As of 2016, only seven percent of firefighters in the United States were women. Compare this to the nursing workforce, where women make up 91 percent. Johanna Nevarez Peinado, 16, a junior at Sierra High and resident of Kings Beach, has recently changed her desired career path from nursing to firefighting, all because of Sierra High’s Public Safety Pathway.
The program, which is new this year, partners with Truckee/Tahoe fire stations to teach high school students the intricacies of becoming a fire fighter. Students receive Career and Technical Education (CTE) credits through the course. These credits provide students with a head start on college and their future careers.
Comprising roughly 60 students, Sierra High was named one of 35 model continuation high schools for 2017, an acknowledgement they have received for the past 10 years. “Each of these schools is recognized for operating innovative academic programs that help prepare at-risk students for 21st-century careers and college,” a press release from Tahoe Truckee Unified School District said. “The schools were selected based on a comprehensive and competitive application process that involved effectiveness, assessments, and use of data. The process included a peer review panel and on-site visit.”
Upon transferring to Sierra High at the start of the 2016/17 school year, Peinado was almost certain she wanted to pursue a career in nursing or crime scene investigation — an interest she admitted came from television shows that glamorize the industries.
“I realized I don’t want to just investigate that stuff, I want to be able to help before the investigation happens,” Peinado said. “I don’t want to be a nurse anymore; I want to be a firefighter.”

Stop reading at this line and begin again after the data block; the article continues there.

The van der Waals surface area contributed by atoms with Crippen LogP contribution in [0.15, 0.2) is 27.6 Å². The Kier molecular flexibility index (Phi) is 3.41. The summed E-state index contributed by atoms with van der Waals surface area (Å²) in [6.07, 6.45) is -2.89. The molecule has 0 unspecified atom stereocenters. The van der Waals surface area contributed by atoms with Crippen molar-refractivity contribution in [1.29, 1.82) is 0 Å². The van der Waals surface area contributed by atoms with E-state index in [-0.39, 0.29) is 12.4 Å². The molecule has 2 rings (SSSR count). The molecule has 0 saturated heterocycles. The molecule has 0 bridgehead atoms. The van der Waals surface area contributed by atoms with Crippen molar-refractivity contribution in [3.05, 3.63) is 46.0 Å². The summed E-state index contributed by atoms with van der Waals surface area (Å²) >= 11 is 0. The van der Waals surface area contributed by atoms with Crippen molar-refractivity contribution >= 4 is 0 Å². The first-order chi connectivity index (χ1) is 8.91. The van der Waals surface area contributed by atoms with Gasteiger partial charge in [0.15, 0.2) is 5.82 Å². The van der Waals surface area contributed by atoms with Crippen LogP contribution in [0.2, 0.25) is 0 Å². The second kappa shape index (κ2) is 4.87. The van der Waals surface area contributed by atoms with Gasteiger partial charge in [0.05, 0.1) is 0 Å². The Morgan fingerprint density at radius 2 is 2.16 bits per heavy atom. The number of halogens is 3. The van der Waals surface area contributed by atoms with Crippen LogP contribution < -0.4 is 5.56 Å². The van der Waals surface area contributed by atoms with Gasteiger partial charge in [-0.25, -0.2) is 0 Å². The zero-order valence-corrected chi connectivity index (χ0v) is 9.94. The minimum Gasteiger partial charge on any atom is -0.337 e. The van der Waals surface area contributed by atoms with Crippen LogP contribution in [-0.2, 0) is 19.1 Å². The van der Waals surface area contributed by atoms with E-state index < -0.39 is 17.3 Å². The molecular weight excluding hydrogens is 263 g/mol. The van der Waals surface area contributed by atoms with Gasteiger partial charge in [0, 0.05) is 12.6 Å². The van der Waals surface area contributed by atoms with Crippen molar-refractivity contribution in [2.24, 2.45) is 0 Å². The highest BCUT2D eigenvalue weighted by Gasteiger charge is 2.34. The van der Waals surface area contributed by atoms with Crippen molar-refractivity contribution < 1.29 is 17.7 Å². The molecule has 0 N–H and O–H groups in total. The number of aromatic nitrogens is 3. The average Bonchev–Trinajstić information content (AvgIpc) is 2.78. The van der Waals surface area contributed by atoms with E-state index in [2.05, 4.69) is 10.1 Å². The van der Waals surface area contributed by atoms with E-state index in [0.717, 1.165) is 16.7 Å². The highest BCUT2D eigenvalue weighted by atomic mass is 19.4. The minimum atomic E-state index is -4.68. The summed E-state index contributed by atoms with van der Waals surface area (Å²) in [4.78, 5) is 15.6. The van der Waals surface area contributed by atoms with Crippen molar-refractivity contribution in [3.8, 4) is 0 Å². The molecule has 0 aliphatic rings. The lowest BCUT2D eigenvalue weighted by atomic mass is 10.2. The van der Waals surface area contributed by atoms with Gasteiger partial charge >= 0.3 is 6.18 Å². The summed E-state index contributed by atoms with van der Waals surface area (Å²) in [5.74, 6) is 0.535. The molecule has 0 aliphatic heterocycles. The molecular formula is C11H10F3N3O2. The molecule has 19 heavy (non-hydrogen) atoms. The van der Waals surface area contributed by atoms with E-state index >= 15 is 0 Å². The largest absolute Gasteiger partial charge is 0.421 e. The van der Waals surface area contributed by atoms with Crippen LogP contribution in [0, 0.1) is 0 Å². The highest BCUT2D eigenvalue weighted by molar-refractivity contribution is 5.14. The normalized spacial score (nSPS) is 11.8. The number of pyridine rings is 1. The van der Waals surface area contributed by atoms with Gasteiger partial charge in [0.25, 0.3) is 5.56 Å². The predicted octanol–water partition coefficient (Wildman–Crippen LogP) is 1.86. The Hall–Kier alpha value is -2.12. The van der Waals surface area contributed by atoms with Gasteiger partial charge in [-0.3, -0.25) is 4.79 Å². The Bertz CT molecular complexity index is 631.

The program’s teacher, Trent Kirschner, received a grant for the class that provided students with, among other things, their own firefighting gear. “It turns out the uniform and helmets are so heavy,” Peinado said. She could not express enough how much her respect for the firefighting community has grown since starting the class and how supportive the community has been.
Peinado has since earned four valuable certifications through the class and was also inspired to become a member of FEMA’s local Community Emergency Response Team (CERT).
The response team is completely separate from her class at Sierra High and has trained Peinado how to respond during an emergency in Truckee/Tahoe. She is now able to organize volunteers and take the necessary precautions if disaster were to ever hit the Basin.
“Johanna completed the CERT program and was sworn in as a CERT team member. She managed the Spanish speaking casualties in our final test scenario and did a great job!” Kirschner said.
Most recently, CERT was called in to fill sandbags for community members who experienced flooding during the 2016/17 storm cycles.
What does the future hold for Peinado?
Sierra College (not be be confused with Sierra High) offers a firefighting major that Peinado would love to pursue upon graduation. She then wants to come back to the community where the inspiration for her career began.